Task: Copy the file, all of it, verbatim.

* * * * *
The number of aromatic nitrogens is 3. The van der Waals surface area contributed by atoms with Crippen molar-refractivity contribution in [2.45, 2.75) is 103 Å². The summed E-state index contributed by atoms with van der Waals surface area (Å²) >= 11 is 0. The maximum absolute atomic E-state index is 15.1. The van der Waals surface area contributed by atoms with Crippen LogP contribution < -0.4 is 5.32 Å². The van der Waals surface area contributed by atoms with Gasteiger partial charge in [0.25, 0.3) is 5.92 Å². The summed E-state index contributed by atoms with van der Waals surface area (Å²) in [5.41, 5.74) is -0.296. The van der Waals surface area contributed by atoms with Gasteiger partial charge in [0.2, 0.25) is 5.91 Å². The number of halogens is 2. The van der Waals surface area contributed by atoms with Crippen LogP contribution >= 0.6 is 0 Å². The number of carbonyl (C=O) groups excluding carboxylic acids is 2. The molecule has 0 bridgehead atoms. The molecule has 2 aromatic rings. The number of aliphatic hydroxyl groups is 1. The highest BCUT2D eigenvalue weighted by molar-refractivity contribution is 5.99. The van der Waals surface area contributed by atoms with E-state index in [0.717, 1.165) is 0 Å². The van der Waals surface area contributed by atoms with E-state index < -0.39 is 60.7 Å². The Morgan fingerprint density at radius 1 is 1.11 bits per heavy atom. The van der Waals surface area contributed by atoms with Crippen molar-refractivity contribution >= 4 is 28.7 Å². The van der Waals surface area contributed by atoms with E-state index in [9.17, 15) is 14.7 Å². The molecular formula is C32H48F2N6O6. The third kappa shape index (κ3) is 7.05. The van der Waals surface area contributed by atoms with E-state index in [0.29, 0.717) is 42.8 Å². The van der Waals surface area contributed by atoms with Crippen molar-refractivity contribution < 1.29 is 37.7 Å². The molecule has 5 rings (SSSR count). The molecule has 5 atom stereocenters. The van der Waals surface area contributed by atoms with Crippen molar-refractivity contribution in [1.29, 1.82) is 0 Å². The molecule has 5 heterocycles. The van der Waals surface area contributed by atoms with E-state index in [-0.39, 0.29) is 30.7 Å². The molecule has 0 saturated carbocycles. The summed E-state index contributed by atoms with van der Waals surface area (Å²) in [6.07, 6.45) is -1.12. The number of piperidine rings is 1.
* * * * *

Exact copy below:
The number of aromatic nitrogens is 3. The van der Waals surface area contributed by atoms with Crippen molar-refractivity contribution in [2.45, 2.75) is 103 Å². The summed E-state index contributed by atoms with van der Waals surface area (Å²) >= 11 is 0. The maximum absolute atomic E-state index is 15.1. The van der Waals surface area contributed by atoms with Crippen LogP contribution < -0.4 is 5.32 Å². The van der Waals surface area contributed by atoms with Gasteiger partial charge in [0.25, 0.3) is 5.92 Å². The summed E-state index contributed by atoms with van der Waals surface area (Å²) in [5.41, 5.74) is -0.296. The van der Waals surface area contributed by atoms with Gasteiger partial charge in [0.2, 0.25) is 5.91 Å². The number of halogens is 2. The van der Waals surface area contributed by atoms with Crippen LogP contribution >= 0.6 is 0 Å². The number of carbonyl (C=O) groups excluding carboxylic acids is 2. The molecule has 0 bridgehead atoms. The molecule has 2 aromatic rings. The number of aliphatic hydroxyl groups is 1. The highest BCUT2D eigenvalue weighted by molar-refractivity contribution is 5.99. The van der Waals surface area contributed by atoms with E-state index in [0.717, 1.165) is 0 Å². The van der Waals surface area contributed by atoms with E-state index < -0.39 is 60.7 Å². The Morgan fingerprint density at radius 1 is 1.11 bits per heavy atom. The van der Waals surface area contributed by atoms with Crippen molar-refractivity contribution >= 4 is 28.7 Å². The van der Waals surface area contributed by atoms with E-state index in [9.17, 15) is 14.7 Å². The molecular formula is C32H48F2N6O6. The third kappa shape index (κ3) is 7.05. The van der Waals surface area contributed by atoms with E-state index in [0.29, 0.717) is 42.8 Å². The van der Waals surface area contributed by atoms with Crippen molar-refractivity contribution < 1.29 is 37.7 Å². The molecule has 5 rings (SSSR count). The molecule has 5 atom stereocenters. The van der Waals surface area contributed by atoms with Crippen molar-refractivity contribution in [1.29, 1.82) is 0 Å². The molecule has 5 heterocycles. The van der Waals surface area contributed by atoms with E-state index in [-0.39, 0.29) is 30.7 Å². The molecule has 0 saturated carbocycles. The summed E-state index contributed by atoms with van der Waals surface area (Å²) in [6.07, 6.45) is -1.12. The number of piperidine rings is 1.